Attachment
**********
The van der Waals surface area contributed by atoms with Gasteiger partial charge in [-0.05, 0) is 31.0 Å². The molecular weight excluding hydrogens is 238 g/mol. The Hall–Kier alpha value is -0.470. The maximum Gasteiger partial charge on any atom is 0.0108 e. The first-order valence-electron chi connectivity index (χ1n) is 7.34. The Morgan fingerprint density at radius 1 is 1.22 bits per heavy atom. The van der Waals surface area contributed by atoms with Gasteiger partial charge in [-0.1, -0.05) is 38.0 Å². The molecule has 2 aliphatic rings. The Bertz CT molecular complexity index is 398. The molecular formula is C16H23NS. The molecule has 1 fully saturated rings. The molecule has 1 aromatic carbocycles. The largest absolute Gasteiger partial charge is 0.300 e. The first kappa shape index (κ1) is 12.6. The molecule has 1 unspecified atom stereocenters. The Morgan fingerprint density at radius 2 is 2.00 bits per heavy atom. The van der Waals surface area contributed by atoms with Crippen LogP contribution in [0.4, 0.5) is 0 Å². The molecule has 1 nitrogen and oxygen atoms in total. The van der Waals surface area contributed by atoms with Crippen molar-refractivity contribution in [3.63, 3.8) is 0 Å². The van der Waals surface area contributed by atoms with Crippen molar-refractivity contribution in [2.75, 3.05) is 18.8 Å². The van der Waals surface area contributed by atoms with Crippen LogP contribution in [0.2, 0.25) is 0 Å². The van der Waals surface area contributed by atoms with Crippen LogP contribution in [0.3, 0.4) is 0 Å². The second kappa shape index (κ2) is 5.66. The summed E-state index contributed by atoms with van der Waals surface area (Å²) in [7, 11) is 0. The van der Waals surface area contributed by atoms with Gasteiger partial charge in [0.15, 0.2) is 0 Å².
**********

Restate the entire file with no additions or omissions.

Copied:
The van der Waals surface area contributed by atoms with Gasteiger partial charge in [-0.05, 0) is 31.0 Å². The molecular weight excluding hydrogens is 238 g/mol. The Hall–Kier alpha value is -0.470. The maximum Gasteiger partial charge on any atom is 0.0108 e. The first-order valence-electron chi connectivity index (χ1n) is 7.34. The Morgan fingerprint density at radius 1 is 1.22 bits per heavy atom. The van der Waals surface area contributed by atoms with Gasteiger partial charge in [-0.1, -0.05) is 38.0 Å². The molecule has 2 aliphatic rings. The Bertz CT molecular complexity index is 398. The molecular formula is C16H23NS. The molecule has 1 fully saturated rings. The molecule has 1 aromatic carbocycles. The largest absolute Gasteiger partial charge is 0.300 e. The first kappa shape index (κ1) is 12.6. The molecule has 1 unspecified atom stereocenters. The Morgan fingerprint density at radius 2 is 2.00 bits per heavy atom. The van der Waals surface area contributed by atoms with Crippen LogP contribution in [0.4, 0.5) is 0 Å². The molecule has 1 nitrogen and oxygen atoms in total. The van der Waals surface area contributed by atoms with Crippen molar-refractivity contribution in [3.63, 3.8) is 0 Å². The van der Waals surface area contributed by atoms with Crippen molar-refractivity contribution in [2.75, 3.05) is 18.8 Å². The van der Waals surface area contributed by atoms with Crippen LogP contribution in [0.2, 0.25) is 0 Å². The van der Waals surface area contributed by atoms with Crippen LogP contribution in [0.3, 0.4) is 0 Å². The second kappa shape index (κ2) is 5.66. The summed E-state index contributed by atoms with van der Waals surface area (Å²) in [7, 11) is 0. The van der Waals surface area contributed by atoms with Gasteiger partial charge in [0.15, 0.2) is 0 Å².